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Date:   Sun, 3 May 2020 16:05:52 +0100
From:   Jonathan Cameron <>
To:     William Breathitt Gray <>
Cc:     Alexandre Belloni <>,,,,,,,,,,,,,,
Subject: Re: [PATCH 0/4] Introduce the Counter character device interface

On Fri, 1 May 2020 11:46:10 -0400
William Breathitt Gray <> wrote:

> On Thu, Apr 30, 2020 at 10:13:45PM +0200, Alexandre Belloni wrote:
> > Hi,
> > 
> > On 29/04/2020 14:11:34-0400, William Breathitt Gray wrote:  
> > > Over the past couple years we have noticed some shortcomings with the
> > > Counter sysfs interface. Although useful in the majority of situations,
> > > there are certain use-cases where interacting through sysfs attributes
> > > can become cumbersome and inefficient. A desire to support more advanced
> > > functionality such as timestamps, multi-axis positioning tables, and
> > > other such latency-sensitive applications, has motivated a reevaluation
> > > of the Counter subsystem. I believe a character device interface will be
> > > helpful for this more niche area of counter device use.
> > > 
> > > To quell any concerns from the offset: this patchset makes no changes to
> > > the existing Counter sysfs userspace interface -- existing userspace
> > > applications will continue to work with no modifications necessary. I
> > > request that driver maintainers please test their applications to verify
> > > that this is true, and report any discrepancies if they arise.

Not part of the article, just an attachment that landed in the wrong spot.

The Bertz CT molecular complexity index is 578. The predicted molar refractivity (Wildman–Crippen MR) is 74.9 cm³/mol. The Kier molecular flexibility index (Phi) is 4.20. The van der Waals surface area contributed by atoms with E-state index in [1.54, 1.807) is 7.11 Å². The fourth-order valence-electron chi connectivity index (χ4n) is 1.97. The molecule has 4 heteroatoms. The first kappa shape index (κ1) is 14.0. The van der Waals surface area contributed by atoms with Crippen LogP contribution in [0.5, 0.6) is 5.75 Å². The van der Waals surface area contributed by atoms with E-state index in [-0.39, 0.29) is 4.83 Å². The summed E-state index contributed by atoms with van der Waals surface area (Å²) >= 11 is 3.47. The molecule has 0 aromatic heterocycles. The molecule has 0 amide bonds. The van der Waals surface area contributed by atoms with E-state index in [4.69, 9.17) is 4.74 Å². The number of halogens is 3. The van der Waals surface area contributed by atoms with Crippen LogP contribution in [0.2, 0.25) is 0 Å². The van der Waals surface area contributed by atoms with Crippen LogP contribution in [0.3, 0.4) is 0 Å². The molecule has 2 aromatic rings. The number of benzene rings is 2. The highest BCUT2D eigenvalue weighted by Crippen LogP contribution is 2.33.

> > >   
> > 
> > On that topic, I'm wondering why the counter subsystem uses /sys/bus
> > instead of /sys/class that would be more natural for a class of devices.
> > I can't see how counters would be considered busses. I think you should
> > consider moving it over to /sys/class (even if deprecating
> > /sys/bus/counter will be long).  
> At the time I wasn't quite familiar with sysfs development so I was
> following the iio sysfs code rather closely. However, I see now that
> you're probably right: this isn't really a bus but rather a collection
> of various types of counters -- i.e. a class of devices.
> Perhaps I should migrate this then to /sys/class/counter. Of course, the
> /sys/bus/counter location will have to remain for compatibility with
> existing applications, but I think a simple symlink to the new
> /sys/class/counter location should suffice for that.
> If anyone sees an issue with this give me a heads up.
> > > Interaction with Counter character devices occurs via ioctl commands.
> > > This allows userspace applications to access and set counter data using
> > > native C datatypes rather than working through string translations.
> > >   
> > 
> > I agree with David that you should consider using read to retrieve the
> > counter data as this will simplify interrupt handling/polling and
> > blocking/non-blocking reads can be used by an application. ABI wise,
> > this can also be a good move as you could always consider having an
> > ioctl requesting a specific format when reading the device so you are
> > not stuck with the initial format you are going to choose.  
> My hesitation to implement support for read/write calls is due to a
> concern that we will end up with various incompatible formats between